Semantic operation layer

About 4 min reading time

The last couple of applications I’ve developed have eventually ended up craving a design pattern that I’m starting to call an “operation layer.” I've never fully realized it, but I think I'm onto something here. As with so many things, this may already exist in some form. If so, please tell me about it.


High level diagram

Operations are units of action in your application. Your application doesn't do much of anything outside the context of an operation. Create a new user account? That's an operation. Send a reminder email? Another operation. Scheduled script to cleanup dangling data? That's an operation, too.

Operations aren't just HTTP Requests. Jobs are operations. CLI commands are operations. Operations are a wrapper around a unit of work that could be connected to any transport layer.

Operations are code, but they're also data. They exist in the codebase, but at runtime they produce artifacts that can be used to debug, analyse, and understand your users and application. They can be associated with a user, machine, etc.

Operations can even be related to other operations. For example, if a user signs up for your service over HTTP with a CreateAccount operation, and a SendWelcomeEmail job operation is enqueued on a background process, the SendWelcomeEmail operation has a parentId referencing SendWelcomeEmail.

Detail level diagram


  • Semantics. Operations are a semantic system that's decoupled from your API or transport layer. It's almost your private public API.

  • Configuration. Operations can have all sorts of declarative metadata (whatever your application calls for... permissions, log levels, database transaction rules) that specify how the operation should work. Depending on your environment, they could be lined up 1:1 with input validation (in the ts world, maybe have 1 class-validator class per operation?).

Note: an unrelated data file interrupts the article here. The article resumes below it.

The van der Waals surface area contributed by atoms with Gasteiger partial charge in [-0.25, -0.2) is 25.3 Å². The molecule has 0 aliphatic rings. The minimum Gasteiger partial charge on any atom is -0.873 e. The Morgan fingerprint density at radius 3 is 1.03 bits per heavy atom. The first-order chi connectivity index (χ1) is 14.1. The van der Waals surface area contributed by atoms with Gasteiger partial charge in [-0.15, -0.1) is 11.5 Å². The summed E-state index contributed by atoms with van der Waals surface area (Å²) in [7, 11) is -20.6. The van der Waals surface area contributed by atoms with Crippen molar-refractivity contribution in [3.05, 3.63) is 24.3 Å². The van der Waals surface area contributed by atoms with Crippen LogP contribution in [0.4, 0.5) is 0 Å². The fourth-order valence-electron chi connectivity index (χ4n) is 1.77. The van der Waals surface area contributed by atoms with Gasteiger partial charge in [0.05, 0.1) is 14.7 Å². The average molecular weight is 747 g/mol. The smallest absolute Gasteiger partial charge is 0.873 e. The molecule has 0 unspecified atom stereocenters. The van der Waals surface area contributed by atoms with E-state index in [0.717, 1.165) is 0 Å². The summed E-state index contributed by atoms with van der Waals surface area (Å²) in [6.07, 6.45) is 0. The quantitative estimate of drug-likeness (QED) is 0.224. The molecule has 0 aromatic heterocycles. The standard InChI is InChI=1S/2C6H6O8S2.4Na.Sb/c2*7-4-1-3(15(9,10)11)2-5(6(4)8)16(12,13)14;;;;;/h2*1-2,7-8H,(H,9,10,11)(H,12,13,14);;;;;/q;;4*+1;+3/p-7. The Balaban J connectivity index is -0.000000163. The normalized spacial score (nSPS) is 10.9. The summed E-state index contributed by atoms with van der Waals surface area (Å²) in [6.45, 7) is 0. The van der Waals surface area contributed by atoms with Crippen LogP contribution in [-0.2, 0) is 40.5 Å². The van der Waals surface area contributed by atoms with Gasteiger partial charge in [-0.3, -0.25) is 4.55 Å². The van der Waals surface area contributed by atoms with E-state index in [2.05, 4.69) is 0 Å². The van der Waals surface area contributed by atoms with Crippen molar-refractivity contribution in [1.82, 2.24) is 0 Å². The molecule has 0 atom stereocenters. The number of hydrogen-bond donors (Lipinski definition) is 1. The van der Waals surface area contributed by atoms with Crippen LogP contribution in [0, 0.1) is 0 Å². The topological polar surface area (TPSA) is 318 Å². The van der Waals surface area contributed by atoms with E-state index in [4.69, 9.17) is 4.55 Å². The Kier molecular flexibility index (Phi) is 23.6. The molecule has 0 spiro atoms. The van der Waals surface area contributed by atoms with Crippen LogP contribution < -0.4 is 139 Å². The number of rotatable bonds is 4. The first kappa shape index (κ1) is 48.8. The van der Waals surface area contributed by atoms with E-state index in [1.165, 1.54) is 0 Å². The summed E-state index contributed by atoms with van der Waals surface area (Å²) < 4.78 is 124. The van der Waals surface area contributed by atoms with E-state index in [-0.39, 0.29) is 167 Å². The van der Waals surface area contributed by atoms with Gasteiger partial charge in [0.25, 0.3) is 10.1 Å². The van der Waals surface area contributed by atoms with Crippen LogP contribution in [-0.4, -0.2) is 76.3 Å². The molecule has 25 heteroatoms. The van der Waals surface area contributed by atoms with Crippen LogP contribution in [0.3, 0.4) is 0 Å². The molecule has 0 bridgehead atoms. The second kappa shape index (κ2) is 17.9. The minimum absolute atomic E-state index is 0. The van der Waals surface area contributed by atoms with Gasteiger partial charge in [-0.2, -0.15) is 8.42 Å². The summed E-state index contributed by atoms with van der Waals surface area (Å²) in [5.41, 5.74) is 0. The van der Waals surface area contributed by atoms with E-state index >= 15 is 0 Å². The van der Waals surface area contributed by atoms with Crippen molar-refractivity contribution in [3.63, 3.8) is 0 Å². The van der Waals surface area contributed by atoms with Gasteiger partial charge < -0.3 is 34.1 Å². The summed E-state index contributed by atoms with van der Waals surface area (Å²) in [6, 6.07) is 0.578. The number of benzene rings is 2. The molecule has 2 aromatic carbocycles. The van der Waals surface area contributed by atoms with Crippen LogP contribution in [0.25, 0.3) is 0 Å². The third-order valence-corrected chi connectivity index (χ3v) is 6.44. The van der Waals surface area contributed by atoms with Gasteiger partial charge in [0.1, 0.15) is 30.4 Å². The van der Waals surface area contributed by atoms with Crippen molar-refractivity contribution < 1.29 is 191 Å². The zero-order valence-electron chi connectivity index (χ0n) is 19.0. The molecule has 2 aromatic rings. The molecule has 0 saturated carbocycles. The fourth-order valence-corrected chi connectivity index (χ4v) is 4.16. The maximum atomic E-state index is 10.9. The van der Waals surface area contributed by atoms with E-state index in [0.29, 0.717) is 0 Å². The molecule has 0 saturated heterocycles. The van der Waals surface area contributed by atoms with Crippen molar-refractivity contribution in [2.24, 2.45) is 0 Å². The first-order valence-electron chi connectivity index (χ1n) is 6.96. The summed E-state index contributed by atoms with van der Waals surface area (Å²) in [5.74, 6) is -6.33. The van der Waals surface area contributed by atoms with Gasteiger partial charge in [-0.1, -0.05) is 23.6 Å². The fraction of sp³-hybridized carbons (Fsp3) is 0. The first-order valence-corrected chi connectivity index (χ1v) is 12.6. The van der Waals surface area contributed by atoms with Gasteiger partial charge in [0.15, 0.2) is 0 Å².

Configuration table

  • Visibility. They can be tied into your logging, APM, and and error tracking systems, so that you can trace individual events back to a user and an operation. For example, they could produce structured logging artifacts that go into Elasticsearch through stdout.

  • Adaptability. Today you might have a REST api in front of many operations, but you can switch that to a GraphQL API or something else down the road. By disconnecting your transport layer from your semantic layer, you aren't tied down to one technology. You could even go so far as to have Operations be a stepping stone to an event-driven architecture like Event Sourcing/CQRS, in which you persist operation data to a datastore, and have the rest of your application's state react to that data in various projected datastores.

How would this look?

I'm going to demonstrate the way I imagine this working in a node app. This is fictional code.

export const CreateAccountOperation = Operation.create({
name: "createAccountOperation",
input: CreateAccountInput,
// the specific configuration options are arbitrary
// and only intended to be illustrative
logLevel: LogLevels.INFO,